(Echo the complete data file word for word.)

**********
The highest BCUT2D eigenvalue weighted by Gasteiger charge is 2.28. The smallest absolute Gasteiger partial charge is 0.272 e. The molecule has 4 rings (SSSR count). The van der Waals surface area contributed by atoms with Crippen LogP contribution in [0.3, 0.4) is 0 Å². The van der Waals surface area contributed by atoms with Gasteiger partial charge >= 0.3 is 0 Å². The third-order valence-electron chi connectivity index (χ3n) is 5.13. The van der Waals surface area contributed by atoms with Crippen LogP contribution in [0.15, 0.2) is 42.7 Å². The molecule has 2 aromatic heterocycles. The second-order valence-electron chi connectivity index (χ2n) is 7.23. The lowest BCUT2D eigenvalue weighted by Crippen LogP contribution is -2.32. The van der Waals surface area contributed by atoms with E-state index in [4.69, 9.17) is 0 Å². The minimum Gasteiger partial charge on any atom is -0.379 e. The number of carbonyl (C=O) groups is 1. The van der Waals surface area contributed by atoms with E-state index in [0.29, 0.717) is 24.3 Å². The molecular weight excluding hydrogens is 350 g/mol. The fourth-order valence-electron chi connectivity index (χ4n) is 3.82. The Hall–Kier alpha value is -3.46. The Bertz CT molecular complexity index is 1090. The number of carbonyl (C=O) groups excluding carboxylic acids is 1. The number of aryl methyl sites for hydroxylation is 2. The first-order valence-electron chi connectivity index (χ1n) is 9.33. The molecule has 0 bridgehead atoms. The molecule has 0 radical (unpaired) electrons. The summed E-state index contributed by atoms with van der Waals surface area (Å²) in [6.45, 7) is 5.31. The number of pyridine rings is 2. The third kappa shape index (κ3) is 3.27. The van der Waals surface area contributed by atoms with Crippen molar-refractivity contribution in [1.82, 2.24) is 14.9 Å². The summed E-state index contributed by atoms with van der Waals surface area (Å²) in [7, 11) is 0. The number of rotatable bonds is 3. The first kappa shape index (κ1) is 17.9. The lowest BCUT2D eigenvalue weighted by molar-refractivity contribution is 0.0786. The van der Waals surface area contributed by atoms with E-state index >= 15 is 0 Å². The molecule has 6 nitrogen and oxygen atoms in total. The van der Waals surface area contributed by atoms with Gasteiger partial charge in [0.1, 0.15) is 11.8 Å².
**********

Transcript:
The highest BCUT2D eigenvalue weighted by Gasteiger charge is 2.28. The smallest absolute Gasteiger partial charge is 0.272 e. The molecule has 4 rings (SSSR count). The van der Waals surface area contributed by atoms with Crippen LogP contribution in [0.3, 0.4) is 0 Å². The van der Waals surface area contributed by atoms with Gasteiger partial charge >= 0.3 is 0 Å². The third-order valence-electron chi connectivity index (χ3n) is 5.13. The van der Waals surface area contributed by atoms with Crippen LogP contribution in [0.15, 0.2) is 42.7 Å². The molecule has 2 aromatic heterocycles. The second-order valence-electron chi connectivity index (χ2n) is 7.23. The lowest BCUT2D eigenvalue weighted by Crippen LogP contribution is -2.32. The van der Waals surface area contributed by atoms with E-state index in [4.69, 9.17) is 0 Å². The minimum Gasteiger partial charge on any atom is -0.379 e. The number of carbonyl (C=O) groups is 1. The van der Waals surface area contributed by atoms with E-state index in [0.29, 0.717) is 24.3 Å². The molecular weight excluding hydrogens is 350 g/mol. The fourth-order valence-electron chi connectivity index (χ4n) is 3.82. The Hall–Kier alpha value is -3.46. The Bertz CT molecular complexity index is 1090. The number of carbonyl (C=O) groups excluding carboxylic acids is 1. The number of aryl methyl sites for hydroxylation is 2. The first-order valence-electron chi connectivity index (χ1n) is 9.33. The molecule has 0 bridgehead atoms. The molecule has 0 radical (unpaired) electrons. The summed E-state index contributed by atoms with van der Waals surface area (Å²) in [6.45, 7) is 5.31. The number of pyridine rings is 2. The third kappa shape index (κ3) is 3.27. The van der Waals surface area contributed by atoms with Crippen molar-refractivity contribution in [1.82, 2.24) is 14.9 Å². The summed E-state index contributed by atoms with van der Waals surface area (Å²) in [7, 11) is 0. The number of rotatable bonds is 3. The first kappa shape index (κ1) is 17.9. The lowest BCUT2D eigenvalue weighted by molar-refractivity contribution is 0.0786. The van der Waals surface area contributed by atoms with E-state index >= 15 is 0 Å². The molecule has 6 nitrogen and oxygen atoms in total. The van der Waals surface area contributed by atoms with Gasteiger partial charge in [0.1, 0.15) is 11.8 Å².